Earlier this fall, at the downtown offices of augmented writing platform Textio, I facilitated a discussion between internet linguist Gretchen McCulloch and Textio CEO Kieran Snyder, who holds a PhD in Linguistics and Cognitive Science from the University of Pennsylvania. (Full disclosure: Seattle Review of Books co-founder Martin McClellan is a Textio employee.) The event, to celebrate McCulloch's delightful new bestselling book Because Internet: Understanding the New Rules of Language, turned into a lively conversation about workplace language, irony, and what it means to navigate the strata of internet language history. What follows is an edited transcript of our conversation.
Gretchen, I was surprised by how many internet fads and trends I had forgotten, reading your book.
Kieran Snyder: Same.
Like "doge" — is that how you pronounce that one? Anyway, it seems like a lot of what you're writing about in this book is the relation of irony to language, and how irony gets closer to and further away from language.
So I don't know if you've seen this, but there are Facebook groups where young people join and pretend to be old people — where they'll be writing like old people. There'll be a post, like, "I LOVE JESUS" and then somebody in the comments is like, "MY SON TIMMY DIED LAST NIGHT IN A CAR ACCIDENT IT WAS TERRIBLE."
Looking at this Facebook group, I think of how young women are now wearing my mom's pants. Are young people going to be writing earnestly like old people on the internet sometime soon?
Gretchen McCulloch: That's a great question. I'm very delighted that this is the first question.
So, to take it slightly more seriously, when I was writing the section of Because Internet that was about irony, I ended up thinking what I really need to do was actually see if there's some irony literature. Because surely someone has written a literature on irony.
Turns out, yes. There is a literature on irony. It's great. And there are a couple of things that the irony literature points out. One is that irony is inherently difficult, and it's difficult even in speech. So irony has a couple of steps. One of those is the communication of irony and the second is the acknowledgement by the receiver that the irony has been received. And sometimes they receive it by continuing the irony, and sometimes they receive it by laughing, and sometimes they receive it by acknowledging this sort of thing. It was interesting to me to see that the second step was very much there.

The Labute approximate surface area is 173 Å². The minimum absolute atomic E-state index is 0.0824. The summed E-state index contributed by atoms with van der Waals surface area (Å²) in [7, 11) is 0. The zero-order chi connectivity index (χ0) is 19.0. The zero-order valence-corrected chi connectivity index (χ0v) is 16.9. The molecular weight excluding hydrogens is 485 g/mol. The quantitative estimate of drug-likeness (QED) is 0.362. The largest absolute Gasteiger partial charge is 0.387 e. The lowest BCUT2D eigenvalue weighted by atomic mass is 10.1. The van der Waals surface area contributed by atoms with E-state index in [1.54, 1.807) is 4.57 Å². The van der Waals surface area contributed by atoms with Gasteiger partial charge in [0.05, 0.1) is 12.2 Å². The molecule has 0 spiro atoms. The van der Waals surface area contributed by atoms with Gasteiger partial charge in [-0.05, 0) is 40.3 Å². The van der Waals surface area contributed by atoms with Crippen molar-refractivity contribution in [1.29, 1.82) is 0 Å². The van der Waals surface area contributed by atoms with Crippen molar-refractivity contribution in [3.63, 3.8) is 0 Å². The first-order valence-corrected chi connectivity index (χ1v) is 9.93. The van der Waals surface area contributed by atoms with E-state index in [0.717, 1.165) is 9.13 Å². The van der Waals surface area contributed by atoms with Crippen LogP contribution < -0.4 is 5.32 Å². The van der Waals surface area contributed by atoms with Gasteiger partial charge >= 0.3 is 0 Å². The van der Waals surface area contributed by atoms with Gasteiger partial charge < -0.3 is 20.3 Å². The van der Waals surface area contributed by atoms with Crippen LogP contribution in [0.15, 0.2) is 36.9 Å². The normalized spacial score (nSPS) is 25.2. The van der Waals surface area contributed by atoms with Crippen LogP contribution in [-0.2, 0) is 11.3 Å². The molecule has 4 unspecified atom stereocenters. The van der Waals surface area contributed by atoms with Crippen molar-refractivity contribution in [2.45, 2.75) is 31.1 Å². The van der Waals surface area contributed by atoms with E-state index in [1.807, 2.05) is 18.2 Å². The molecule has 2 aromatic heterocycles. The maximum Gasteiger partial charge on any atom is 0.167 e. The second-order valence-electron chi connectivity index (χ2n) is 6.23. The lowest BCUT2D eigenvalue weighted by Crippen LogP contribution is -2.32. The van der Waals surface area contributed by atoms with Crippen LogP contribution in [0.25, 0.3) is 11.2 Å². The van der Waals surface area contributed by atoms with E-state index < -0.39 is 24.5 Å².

And the second thing that was interesting is that the fundamental principle of irony, or characteristic of irony, is saying something that's not true in a way that makes it clear that you don't actually think that it's true. That introduces this layer of doubt in the receiver.
So if you say, "What a lovely day" when there's a hurricane outside, saying something that's the opposite of what's intended, sometimes the context is sufficient. But sometimes you need some additional thing to introduce this doubt. And that's where I think talking like an older person or using outdated slang or even bringing back things like the tilde, asterisks, that sort of sparkle punctuation, comes in. Then it gets brought back in the way that choker necklaces get brought back — like, "I'm doing this because people did it."
So anything that introduces this note of cognitive dissonance because it's a deviation from expectations — whether that's talking like somebody of a different generation than you, or talking in a slang that was actually cool 20 years ago but is no longer cool — anything that introduces that dissonant note is what enables the receiver to understand that there may be an attempt at irony going on here.
What you're looking for is a way of hinting that there's irony going on, and adopting outdated slang is one way of doing that because if it's actually coming from someone who's a member of that group, then it's not a hint. But if it's coming from somebody who I know is 18 then I'm thinking, okay, there's something else going on here. What is that additional thing?